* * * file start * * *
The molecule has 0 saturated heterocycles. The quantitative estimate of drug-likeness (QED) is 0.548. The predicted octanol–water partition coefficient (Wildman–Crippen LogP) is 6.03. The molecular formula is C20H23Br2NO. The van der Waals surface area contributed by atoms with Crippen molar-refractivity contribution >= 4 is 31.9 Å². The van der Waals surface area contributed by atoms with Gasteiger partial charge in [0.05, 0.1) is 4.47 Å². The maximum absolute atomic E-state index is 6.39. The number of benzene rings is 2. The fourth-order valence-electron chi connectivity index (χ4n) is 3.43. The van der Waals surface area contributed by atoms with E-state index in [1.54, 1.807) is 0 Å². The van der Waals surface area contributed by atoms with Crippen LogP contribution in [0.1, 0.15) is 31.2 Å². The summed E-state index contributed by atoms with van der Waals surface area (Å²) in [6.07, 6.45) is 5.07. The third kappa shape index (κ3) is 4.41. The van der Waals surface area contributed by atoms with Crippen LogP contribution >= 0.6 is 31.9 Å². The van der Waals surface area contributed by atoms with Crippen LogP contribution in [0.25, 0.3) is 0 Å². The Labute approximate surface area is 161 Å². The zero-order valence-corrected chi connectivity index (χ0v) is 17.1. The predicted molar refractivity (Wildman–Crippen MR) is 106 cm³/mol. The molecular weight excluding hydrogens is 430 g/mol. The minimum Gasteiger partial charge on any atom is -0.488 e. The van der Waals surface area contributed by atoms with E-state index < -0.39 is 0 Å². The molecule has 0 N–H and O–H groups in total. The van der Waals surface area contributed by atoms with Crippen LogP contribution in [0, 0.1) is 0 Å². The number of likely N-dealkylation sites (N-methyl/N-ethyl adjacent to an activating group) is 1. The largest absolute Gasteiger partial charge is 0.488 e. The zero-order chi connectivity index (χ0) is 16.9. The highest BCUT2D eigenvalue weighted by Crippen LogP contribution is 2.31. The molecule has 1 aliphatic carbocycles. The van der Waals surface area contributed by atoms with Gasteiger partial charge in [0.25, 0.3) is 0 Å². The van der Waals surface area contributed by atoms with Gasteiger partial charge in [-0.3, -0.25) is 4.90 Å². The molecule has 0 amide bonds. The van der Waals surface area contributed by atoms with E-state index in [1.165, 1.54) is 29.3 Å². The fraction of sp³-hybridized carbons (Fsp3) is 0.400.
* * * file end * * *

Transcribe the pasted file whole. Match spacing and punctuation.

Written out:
The molecule has 0 saturated heterocycles. The quantitative estimate of drug-likeness (QED) is 0.548. The predicted octanol–water partition coefficient (Wildman–Crippen LogP) is 6.03. The molecular formula is C20H23Br2NO. The van der Waals surface area contributed by atoms with Crippen molar-refractivity contribution >= 4 is 31.9 Å². The van der Waals surface area contributed by atoms with Gasteiger partial charge in [0.05, 0.1) is 4.47 Å². The maximum absolute atomic E-state index is 6.39. The number of benzene rings is 2. The fourth-order valence-electron chi connectivity index (χ4n) is 3.43. The van der Waals surface area contributed by atoms with E-state index in [1.54, 1.807) is 0 Å². The van der Waals surface area contributed by atoms with Crippen LogP contribution in [0.1, 0.15) is 31.2 Å². The summed E-state index contributed by atoms with van der Waals surface area (Å²) in [6.07, 6.45) is 5.07. The third kappa shape index (κ3) is 4.41. The van der Waals surface area contributed by atoms with Crippen LogP contribution >= 0.6 is 31.9 Å². The van der Waals surface area contributed by atoms with Crippen LogP contribution in [0.25, 0.3) is 0 Å². The Labute approximate surface area is 161 Å². The zero-order valence-corrected chi connectivity index (χ0v) is 17.1. The predicted molar refractivity (Wildman–Crippen MR) is 106 cm³/mol. The molecular weight excluding hydrogens is 430 g/mol. The minimum Gasteiger partial charge on any atom is -0.488 e. The van der Waals surface area contributed by atoms with E-state index < -0.39 is 0 Å². The molecule has 0 N–H and O–H groups in total. The van der Waals surface area contributed by atoms with Crippen LogP contribution in [0, 0.1) is 0 Å². The number of likely N-dealkylation sites (N-methyl/N-ethyl adjacent to an activating group) is 1. The largest absolute Gasteiger partial charge is 0.488 e. The zero-order chi connectivity index (χ0) is 16.9. The highest BCUT2D eigenvalue weighted by Crippen LogP contribution is 2.31. The molecule has 1 aliphatic carbocycles. The van der Waals surface area contributed by atoms with Gasteiger partial charge in [0.25, 0.3) is 0 Å². The van der Waals surface area contributed by atoms with Gasteiger partial charge in [-0.3, -0.25) is 4.90 Å². The molecule has 0 amide bonds. The van der Waals surface area contributed by atoms with E-state index in [1.165, 1.54) is 29.3 Å². The fraction of sp³-hybridized carbons (Fsp3) is 0.400.